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Enhancing the effectiveness and efficiency of the National Qualifications Framework - Issues and recommendations from policy perspective
15:10' 11/24/2022



The Vietnam's National Qualification Framework (NQF) was approved by the Prime Minister under Decision No. 1982/QD-TTg dated October 18, 2016. Up to that time, the NQF had not been mentioned in any relevant legal documents of Vietnam including the Law on Education, the Law on Higher Education and the Law on Vocational Education, apart from the two documents of the Education Development Strategy 2011- 2020 and the 2011-2020 Vocational Development Strategy. The NQF was not implemented until it was incorporated into the Law on Higher Education 2018 and the Law on Education 2019. Although Decision No. 1982/QD-TTg is considered as a derivative to amend and supplement a number of relevant articles of the Law on Higher Education 2018 and the Law on Education 2019, and possibly the Law on Vocational Education in the future, at the time it was initially developed, it is still subject to certain constraints of all three of the Laws above. Therefore, it cannot avoid a few limitations.


This article presents some key findings on the issue from a policy and legal perspective and proposes some recommendations to improve the effectiveness and efficiency of the VQF.


These key findings are extracted from Scientific research subject 16-20.ĐT.004 "Solutions for implementing the Vietnam National Qualifications Framework" under the National Education Science Program in the period 2016 – 2020. The research method used includes collecting secondary information, analyzing the policy framework and some key findings from education and training practices related to the NQF.

1. Policy and legal framework of NQF

Some provisions in Decision 1981/QD-TTg approving the structural framework of the national education system and Decision 1982/QD-TTg by the Prime Minister are different from current regulations of relevant laws and legal documents. Therefore, they will only be implemented after these relevant laws and legal documents are amended. This is clearly seen in the process of developing the Vietnam Qualifications Reference Report according to the AQRF. During this process, it is necessary to describe the educational system and map it out. Meanwhile, the NQF covers only higher education and vocational education. A diagram to unify and harmonize the Structural Framework of the National Education System and the NQF can be proposed as follows (Viet.NQ&Hung.QN, 2021):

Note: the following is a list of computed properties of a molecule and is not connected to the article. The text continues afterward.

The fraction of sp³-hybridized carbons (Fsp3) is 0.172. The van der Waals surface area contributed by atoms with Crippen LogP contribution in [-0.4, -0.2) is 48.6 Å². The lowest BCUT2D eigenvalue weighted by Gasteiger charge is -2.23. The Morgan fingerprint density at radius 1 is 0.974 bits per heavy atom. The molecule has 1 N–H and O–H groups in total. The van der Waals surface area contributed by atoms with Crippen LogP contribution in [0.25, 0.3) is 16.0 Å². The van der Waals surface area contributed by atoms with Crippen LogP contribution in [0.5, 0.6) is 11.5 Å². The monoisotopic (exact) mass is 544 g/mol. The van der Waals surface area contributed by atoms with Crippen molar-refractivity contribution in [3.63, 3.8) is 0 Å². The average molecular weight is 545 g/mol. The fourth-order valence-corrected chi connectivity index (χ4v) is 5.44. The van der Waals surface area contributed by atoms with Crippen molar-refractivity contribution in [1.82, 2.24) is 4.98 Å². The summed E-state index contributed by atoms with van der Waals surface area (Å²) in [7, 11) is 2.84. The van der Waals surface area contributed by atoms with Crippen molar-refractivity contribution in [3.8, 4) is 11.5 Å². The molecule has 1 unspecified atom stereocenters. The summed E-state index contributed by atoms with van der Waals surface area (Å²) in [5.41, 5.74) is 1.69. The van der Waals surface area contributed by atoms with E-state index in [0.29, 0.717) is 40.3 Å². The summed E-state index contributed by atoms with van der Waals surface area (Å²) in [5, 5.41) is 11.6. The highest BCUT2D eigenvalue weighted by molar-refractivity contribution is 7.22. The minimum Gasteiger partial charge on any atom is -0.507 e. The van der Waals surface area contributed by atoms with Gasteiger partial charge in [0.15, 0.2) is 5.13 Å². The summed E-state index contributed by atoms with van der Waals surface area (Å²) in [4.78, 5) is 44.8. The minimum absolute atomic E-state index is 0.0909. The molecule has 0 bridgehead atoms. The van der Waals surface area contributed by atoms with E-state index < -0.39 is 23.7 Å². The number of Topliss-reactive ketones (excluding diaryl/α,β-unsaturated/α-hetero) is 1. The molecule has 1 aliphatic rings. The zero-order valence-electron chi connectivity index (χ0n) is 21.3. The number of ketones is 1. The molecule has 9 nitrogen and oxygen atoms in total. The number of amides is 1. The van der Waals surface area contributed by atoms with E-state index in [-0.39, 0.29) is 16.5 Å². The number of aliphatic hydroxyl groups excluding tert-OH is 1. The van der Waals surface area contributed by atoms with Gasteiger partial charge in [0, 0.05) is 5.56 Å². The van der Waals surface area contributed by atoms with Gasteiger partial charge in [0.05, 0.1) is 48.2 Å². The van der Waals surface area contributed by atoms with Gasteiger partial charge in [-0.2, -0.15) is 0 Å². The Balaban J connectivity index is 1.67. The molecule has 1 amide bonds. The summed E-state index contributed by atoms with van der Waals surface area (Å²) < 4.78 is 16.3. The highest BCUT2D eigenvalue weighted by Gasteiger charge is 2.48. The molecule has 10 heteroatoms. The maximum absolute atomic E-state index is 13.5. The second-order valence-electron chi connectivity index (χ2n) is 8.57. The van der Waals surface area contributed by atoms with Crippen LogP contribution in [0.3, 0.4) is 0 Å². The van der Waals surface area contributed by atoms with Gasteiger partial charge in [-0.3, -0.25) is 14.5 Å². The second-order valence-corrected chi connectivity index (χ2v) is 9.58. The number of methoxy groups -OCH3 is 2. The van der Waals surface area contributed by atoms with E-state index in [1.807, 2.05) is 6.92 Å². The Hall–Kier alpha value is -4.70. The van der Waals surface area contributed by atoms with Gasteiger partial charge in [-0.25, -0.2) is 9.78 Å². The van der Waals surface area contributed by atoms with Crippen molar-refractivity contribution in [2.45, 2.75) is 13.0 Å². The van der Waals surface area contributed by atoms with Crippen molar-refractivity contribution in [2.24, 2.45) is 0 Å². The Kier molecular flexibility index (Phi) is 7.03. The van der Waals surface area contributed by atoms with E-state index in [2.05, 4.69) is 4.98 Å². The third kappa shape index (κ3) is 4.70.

Firstly, the Law on Higher Education 2018 officially stipulates some issues such as number of credits to be accumulated, standard training time for higher education levels, the training program (objectives, volume of knowledge, structure, content, methods and assessment forms for subjects, fields of study, training levels, output standards) in accordance with the VQF. When the Education Law takes effect from July 1, 2020, Decision 1982/QD-TTg needs to be replaced by another document. Some contents of this decision are no longer consistent with the implementation in reality and international practices. For example, it is impossible to separate higher education and vocational education with reference to the AQRF. According to the AQRF criteria and reference procedures, member countries must fully report on their national education systems with relevant levels of education and qualifications. It would be better if VQF is regulated as a part of a Decree and includes school education, qualification standards and specifically to be able to recognize learning outcomes of non-formal education. 


Secondly, according to the Law on Vocational Education, vocational education means a level of national education system which provides workers with elementary-level, intermediate-level, college-level vocational training and other vocational training programs in order to meet the demand of human resources in production, businesses and services, including formal training and continuing training. The issue is whether TVET is considered "a level of national education system" or not. Because other vocational training programs aimed at fostering, updating and improving knowledge and professional skills, technology transfer can achieve output goals, but they do not belong to the elementary, intermediate, and college levels. The development and evaluation of TVET output standards has not been officially identified, guided and implemented.


In order to synchronize all legislative documents which have already been issued by the National Assembly and the Government, the Education Law 2019 stipulates the educational levels and training levels of the national education system, including elementary level, intermediate level, college level and other vocational training programs. The Prime Minister stipulates the training time duration, standards for each training level, and the minimum learning volume for qualifications of vocational education and higher education. And most of all, the Law on Vocational Education currently has no official regulations on the National Qualifications Framework. Levels 1, 2, 3 corresponding to the certificates of elementary level I, elementary level II and elementary level III currently under VQF have not been codified, leading to documents under this Law when developing and implementing related regulations. It is very difficult to deal with elementary levels. The above issues can only be handled with amendments and supplements to the Law on Vocational Education.